That's part of the tragedy of the Diaguita tribe which lived in what is today northwestern Argentina in the 15th century.
In their city of Quilmes near Cafayete, they resisted the Inca empire which spread from Peru through the Andes, though they later accepted a certain co-existence in return for technologies such as irrigation which the invaders brought. In the Inca decline, the Spanish invaders became their next enemy, and for 130 years they fought against subjugation, eventually being defeated.
As the history goes, the Diaguitans then decided on a form of collective deliberate extinction, by vowing not to have any more children. I recently stood on the outcrop above the ruins of their city from where it is said they killed any babies which happened to be born despite their extinction effort.
In the end, the population of the city had reduced by two thirds to some 2,000 people. At that point they left Quilmes, one group heading for Cordoba, the other for Buenas Aires, some 1,500 kilometres away. Many hundreds died on the way, and the settlement where the Spanish rulers effectively put them on a 'reservation' was eventually abandoned, as it had become a ghost town.
Today that settlement is also known as Quilmes, but is famous only because Argentina's best-selling beer of the same name comes from there.
Hearing that very strong story made my visit to ancient Quilmes a very thought-provoking one. Looking down over the excavated ruins spread below that outcrop, I could almost feel the sense of hopeless determination amongst a people who had once been the masters of the Calchaqui Valley.
That visit to Quilmes was a side-track to a Land Rover drive up to the highest national road in the Americas passable by car, and then only a few months of the year without using a 4WD vehicle. At some 5,000 metres the Abra del Acay is higher than Mont Blanc.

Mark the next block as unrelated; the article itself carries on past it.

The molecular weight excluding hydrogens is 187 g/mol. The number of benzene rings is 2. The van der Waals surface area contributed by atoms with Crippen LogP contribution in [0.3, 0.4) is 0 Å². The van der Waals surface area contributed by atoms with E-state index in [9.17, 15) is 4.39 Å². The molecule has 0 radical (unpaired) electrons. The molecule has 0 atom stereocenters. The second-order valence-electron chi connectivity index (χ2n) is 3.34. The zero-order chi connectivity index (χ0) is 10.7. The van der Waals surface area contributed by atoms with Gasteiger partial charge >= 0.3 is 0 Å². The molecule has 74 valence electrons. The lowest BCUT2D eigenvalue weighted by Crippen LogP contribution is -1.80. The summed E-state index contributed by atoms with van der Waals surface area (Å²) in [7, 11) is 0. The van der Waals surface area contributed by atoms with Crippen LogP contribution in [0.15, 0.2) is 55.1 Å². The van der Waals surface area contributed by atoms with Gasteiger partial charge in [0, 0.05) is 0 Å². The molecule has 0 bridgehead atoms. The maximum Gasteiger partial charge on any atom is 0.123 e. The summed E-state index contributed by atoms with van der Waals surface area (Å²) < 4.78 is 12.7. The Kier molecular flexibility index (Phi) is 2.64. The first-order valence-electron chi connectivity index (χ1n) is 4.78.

It was billed as 'The Road to the Clouds'. We didn't have any clouds, though, they aren't due until around the end of the year.
It was an amazing journey not just to see the capability of the Discovery 3 in its element, but to traverse an area where the people today are a mix of many races.
The Terrain Response system inaugurated in Discovery 3 when it was first launched proved to be a big help in negotiating the boulder-strewn riverbed, and along the sandy sections worn out on the river's bends.
Out of the river, the journey was most of the time a very dusty affair, as even when on the main roads of the region we were generally on dirt and rubble surfaces.
These were when the radio systems used while travelling in the short convoys proved their usefulness. The lead vehicle could warn of approaching vehicles or pedestrians which otherwise would have been invisible in the dust. On the narrower sections, sometimes with scary sheer drops on one side, this also provided the opportunity to find a slightly wider stretch of road by which the opposing vehicles could pass.
The Discovery 3 2.7 litre engines were designed to operate efficiently at up to around 3,500 metres and it was interesting to see what effects the thin air and steep gradients caused on the 'Road to the Clouds' odyssey.
There was a noticeable fall-off in power as we climbed to the higher levels. And the turbocharger would spin faster than usual trying to develop enough pressure to do its thing. But though pickup was diminished especially when trying to redevelop momentum after negotiating a slow uphill hairpin, at no stage did the cars let us down.
But back home, I'm not thinking about the cars so much. What I can't get out of my mind is the thought of those children thrown from the rocky outcrop over Quilmes.
I'm not judging the Diaguitans for slaughtering their babies. That's something they will have come to terms with themselves hundreds of years ago.
It's just the enormity of their decision of extinction that makes my small travels on this planet seem so relatively insignificant.
(This article was first published in Irish Car+Travel Magazine in 2007.)